Tech Intervention: Slow it down a little, Volvo
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You probably heard the news that Uber plans to start testing autonomous cars in Pittsburgh as soon as the end of the month, using a fleet of semi-autonomous Volvo XC90 vehicles.
That last part came as a tiny surprise to some: Volvo isn’t among the automakers most commonly associated with autonomous cars. Ford, Toyota, Google, Tesla spring to mind a lot more quickly. But Volvo and Uber have a new $300 million deal under which the Swedish carmaker will develop and produce more self-driving cars with Uber.
And as it turns out, Volvo is quietly turning itself into a major player in car tech. In fact, based on a report this week from Business Insider, it’s safe to say that Volvo is looking at trying to use every potential new car technology all at the same time.
Which actually led me to a new, informal Marketplace segment that I’m calling Tech Intervention. As in, stop. Enough, already. You don’t have to do all the tech all at the same time.
Some of Volvo’s advances make sense and fit cleanly into the evolution of the car industry. And Volvo has always been a leader in safety technology. Its pedestrian detection system, which can see walkers or bicyclists and automatically stop the car to avoid hitting them, was skewered after people tested it improperly and ran themselves over. But, it’s legitimately impressive tech with the potential to save lives (or at least limbs).
The company’s Pilot Assist II technology will nearly match Tesla when it launches next year. It will handle steering and braking at speeds up to 80 miles per hour, like Tesla’s autopilot system does now. And Volvo is making important strides toward cleaner operation, electric cars and artificial intelligence to handle autonomous driving.
All that makes sense, although my experience with Volvos is that the safety tech can be a little intrusive (as can many safety systems, which can lead people to turn them off altogether). Carmakers still have to figure out the best way to handle notifying drivers about potential hazards, reminding them to keep their hands on the wheel and driving safely in traffic.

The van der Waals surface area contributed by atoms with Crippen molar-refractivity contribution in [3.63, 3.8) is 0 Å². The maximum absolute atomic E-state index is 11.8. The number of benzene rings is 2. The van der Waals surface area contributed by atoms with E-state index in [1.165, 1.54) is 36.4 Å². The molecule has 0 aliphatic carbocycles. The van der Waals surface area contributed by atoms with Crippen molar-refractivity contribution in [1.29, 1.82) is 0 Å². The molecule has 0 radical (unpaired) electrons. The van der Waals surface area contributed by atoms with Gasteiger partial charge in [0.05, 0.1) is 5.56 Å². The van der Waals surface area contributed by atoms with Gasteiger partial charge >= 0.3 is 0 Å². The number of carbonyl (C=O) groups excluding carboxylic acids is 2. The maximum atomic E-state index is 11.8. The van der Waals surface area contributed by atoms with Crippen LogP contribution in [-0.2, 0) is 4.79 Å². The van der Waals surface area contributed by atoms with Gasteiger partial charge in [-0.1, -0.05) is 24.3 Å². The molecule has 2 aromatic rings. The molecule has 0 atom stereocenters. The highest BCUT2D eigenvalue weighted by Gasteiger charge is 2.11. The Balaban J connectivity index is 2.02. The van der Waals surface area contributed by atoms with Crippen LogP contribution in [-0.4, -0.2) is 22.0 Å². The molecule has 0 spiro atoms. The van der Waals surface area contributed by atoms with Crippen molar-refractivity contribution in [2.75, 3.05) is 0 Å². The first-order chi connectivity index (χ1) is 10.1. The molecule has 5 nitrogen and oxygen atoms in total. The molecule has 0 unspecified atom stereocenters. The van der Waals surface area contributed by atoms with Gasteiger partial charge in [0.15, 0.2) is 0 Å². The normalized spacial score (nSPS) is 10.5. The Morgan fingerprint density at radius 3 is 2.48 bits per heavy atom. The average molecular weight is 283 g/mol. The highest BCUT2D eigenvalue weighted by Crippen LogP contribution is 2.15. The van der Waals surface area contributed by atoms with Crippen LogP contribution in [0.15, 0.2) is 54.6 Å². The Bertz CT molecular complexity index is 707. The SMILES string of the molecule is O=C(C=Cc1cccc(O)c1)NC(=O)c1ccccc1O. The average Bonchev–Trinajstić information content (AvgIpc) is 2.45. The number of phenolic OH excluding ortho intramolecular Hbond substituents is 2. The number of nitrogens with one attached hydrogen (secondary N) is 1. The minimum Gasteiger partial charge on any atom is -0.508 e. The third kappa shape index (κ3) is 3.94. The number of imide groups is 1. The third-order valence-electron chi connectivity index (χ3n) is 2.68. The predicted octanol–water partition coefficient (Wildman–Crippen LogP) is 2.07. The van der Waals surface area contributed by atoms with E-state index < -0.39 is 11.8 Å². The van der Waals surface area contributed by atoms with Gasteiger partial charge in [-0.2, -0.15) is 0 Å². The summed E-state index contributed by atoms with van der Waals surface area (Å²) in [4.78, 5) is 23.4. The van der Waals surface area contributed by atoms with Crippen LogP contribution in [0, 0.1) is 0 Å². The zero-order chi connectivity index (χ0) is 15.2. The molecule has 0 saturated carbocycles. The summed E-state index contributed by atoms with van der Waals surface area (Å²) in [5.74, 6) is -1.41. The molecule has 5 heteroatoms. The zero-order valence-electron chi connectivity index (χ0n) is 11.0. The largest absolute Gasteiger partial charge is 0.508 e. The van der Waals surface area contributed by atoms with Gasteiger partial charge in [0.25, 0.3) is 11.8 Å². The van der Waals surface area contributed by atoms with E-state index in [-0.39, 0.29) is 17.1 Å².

If history is any guide, Volvo will handle this with the subtlety of an aggressive, orange-vested driver’s education teacher. One of the reasons its forward-collision avoidance system is so effective? You can’t turn it off.
But things get a little off the rails with Volvo’s plans to introduce, as soon as next year, a commercial car that doesn’t have a key. At all. It’s unlocked with a smartphone app, and you can share a digital key to let other drivers unlock the car.
That should be fine, as long as by next year we have smartphones whose batteries last an entire day and night of normal living, and as long as we’ve completely solved the problem of mobile phone security. Volvo, are you sure we’re ready for this technology now, and in sensitive commercial fleets?
Business Insider also reports that Volvo might start using Microsoft’s HoloLens augmented-reality headset to let customers shop for cars and try out safety and semi-autonomous features in a sort of head-gear simulator.
Again, that might go just fine, assuming the showroom employees can handle the tech, keep it up and running, and that it works perfectly. Sound likely?
Don’t get me wrong; I like Volvo’s commitment to technology and how it’s improved safety and driving. The results are indisputable. But too much technology risks becoming gimmicky and hard to manage for consumers and dealers. So take a hint from that orange-vested teacher and just slow down a tiny bit. For safety’s sake.
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